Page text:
There was growing frustration about the inability of the delegations to sort out the international force issue. Something changed by 29 November, probably because of pressure brought to bear by the 2+5 Group. Qanooni then announced that “Our official position is that once there is a transitional mechanism for Afghanistan established, and if that evolves, due to reasons that require or necessitate the presence of international peacekeeping force, then we will go with that. We will not oppose that.” Qanooni also said that the composition of the nationality of the force didn’t matter, though he believed that “the people of Afghanistan will prefer it if the [force] comes from Islamic countries.” The UF representative distinguished between two types of missions and who should carry them out: he thought that Afghan forces should handle “peace enforcement” while the international force should handle “peacekeeping.” It was clear that Qanooni thought that the “peace enforcement” force should police Afghanistan, while the “peacekeeping” force should “control the borders of Afghanistan in order to make sure it is not violated by neighbouring countries.” Read Pakistan.15 The Rome and the Cyprus group concurred, but thought that any international force should move into Kabul to provide security for the Interim Government before expanding further.16

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These views clearly related to the relative coercive power that the predominant Northern Alliance forces held in Kabul vis-à-vis the smaller and more distant military forces of the other UF members. In Afghanistan, as it is after any regime collapse, force is a prerequisite for political activity, therefore elements from other areas of the country included in an Interim Government either had to bring their own military forces to Kabul or find some substitute so they could protect themselves and influence political events on the ground. But, clearly, the NA held all the cards in Kabul, and for the time being didn’t want to let go.17


Sleeve patch worn by troops assigned to ISAF.

Once there was broad agreement for an interim administration the UN representatives submitted a draft text to the groups. It included the need to deploy an international force as early as possible, but with the understanding that security responsibilities rested with the Afghans themselves until the Afghan interim and transitional governments could build up an army and a police force. The document did not mention force size, mandate or timing – just the need to secure Kabul and be prepared to expand throughout the country as necessary.18

By 5 December, the participating groups in Bonn formally requested that the UN authorize a force.19 Annex I, entitled “International Security Force,” of the Agreement on Provisional Arrangements in Afghanistan Pending the Re-Establishment of Permanent Government Institutions states that the Afghans understand that security in the country is their responsibility and that they will “do all in their means to ensure such security for all United Nations and other personnel of international governmental and non-governmental organizations deployed in Afghanistan.” To do so, the Afghan groups requested international assistance in the establishment of new security and armed forces. Since this would take time, a request would be made to deploy a UN-man-dated force which would “assist in the maintenance of security for Kabul and its surrounding areas. Such a force could, as appropriate, be progressively expanded to other urban centres and other areas.” Furthermore, the participants in the UN talks “pledge to withdraw all military units from Kabul and other urban areas in which the UN-mandated force is deployed.”20 And therein lay the seed of future problems.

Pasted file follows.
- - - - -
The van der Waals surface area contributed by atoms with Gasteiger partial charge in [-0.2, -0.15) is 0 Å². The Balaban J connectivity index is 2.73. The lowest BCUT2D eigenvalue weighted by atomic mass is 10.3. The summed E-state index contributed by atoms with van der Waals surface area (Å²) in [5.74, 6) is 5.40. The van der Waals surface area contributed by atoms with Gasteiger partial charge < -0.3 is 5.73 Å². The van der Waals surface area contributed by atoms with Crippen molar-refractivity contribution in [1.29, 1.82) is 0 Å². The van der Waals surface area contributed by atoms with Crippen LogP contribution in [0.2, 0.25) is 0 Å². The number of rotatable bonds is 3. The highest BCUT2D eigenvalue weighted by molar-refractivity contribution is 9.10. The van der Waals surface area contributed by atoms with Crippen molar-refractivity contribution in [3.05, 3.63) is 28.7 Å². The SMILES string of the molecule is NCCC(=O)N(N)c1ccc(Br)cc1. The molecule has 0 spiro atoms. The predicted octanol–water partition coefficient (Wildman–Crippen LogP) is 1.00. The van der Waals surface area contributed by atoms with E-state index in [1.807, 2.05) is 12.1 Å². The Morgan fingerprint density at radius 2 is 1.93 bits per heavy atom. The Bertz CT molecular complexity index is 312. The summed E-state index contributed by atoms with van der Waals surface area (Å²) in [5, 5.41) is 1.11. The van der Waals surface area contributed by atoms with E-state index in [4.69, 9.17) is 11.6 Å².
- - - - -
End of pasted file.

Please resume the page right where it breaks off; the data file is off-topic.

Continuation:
On 6 December 2001, the day after the Bonn Agreement was signed, Kandahar was taken by pro-American forces and the Taliban regime collapsed. This was an unexpected development. Indeed, the US Central Command (CENTCOM) designated the autumn operations involving special forces and their local allies as a “shaping campaign”, which they projected would continue into the New Year. Only then would large- scale conventional forces be brought in to continue the fight. CENTCOM was now faced with a greatly accelerated timetable, and had to find a way to fill the power void that was developing in Afghanistan.21

Author in Kabul Street.

Authors collection

Street scene in Kabul: the author and a Canadian sergeant with local Afghan forces.

The UN Security Council rapidly passed Resolution 1383(2001) which essentially endorsed the Bonn Agreement.22 One week later, after a force generation conference at CENTCOM, the United Kingdom formally offered the UN Security Council to act as lead nation for the International Security Assistance Force, and this offer was accepted on 20 December. Resolution 1386(2001) in effect re-stated the Bonn Agreement’s ISAF annex. It re-iterated that security in Afghanistan was an Afghan responsibility and ISAF was there to assist them.23 Britain was asked to turn over command “no later than 30 April 2002.”

Concurrent with this announcement, a preliminary planning conference was held at the British Ministry of Defence for possible troop contributing nations.24 Major General John McColl (British Army) was designated force commander, and he departed for Bagram air base with a twelve-man recce party on 15 December.25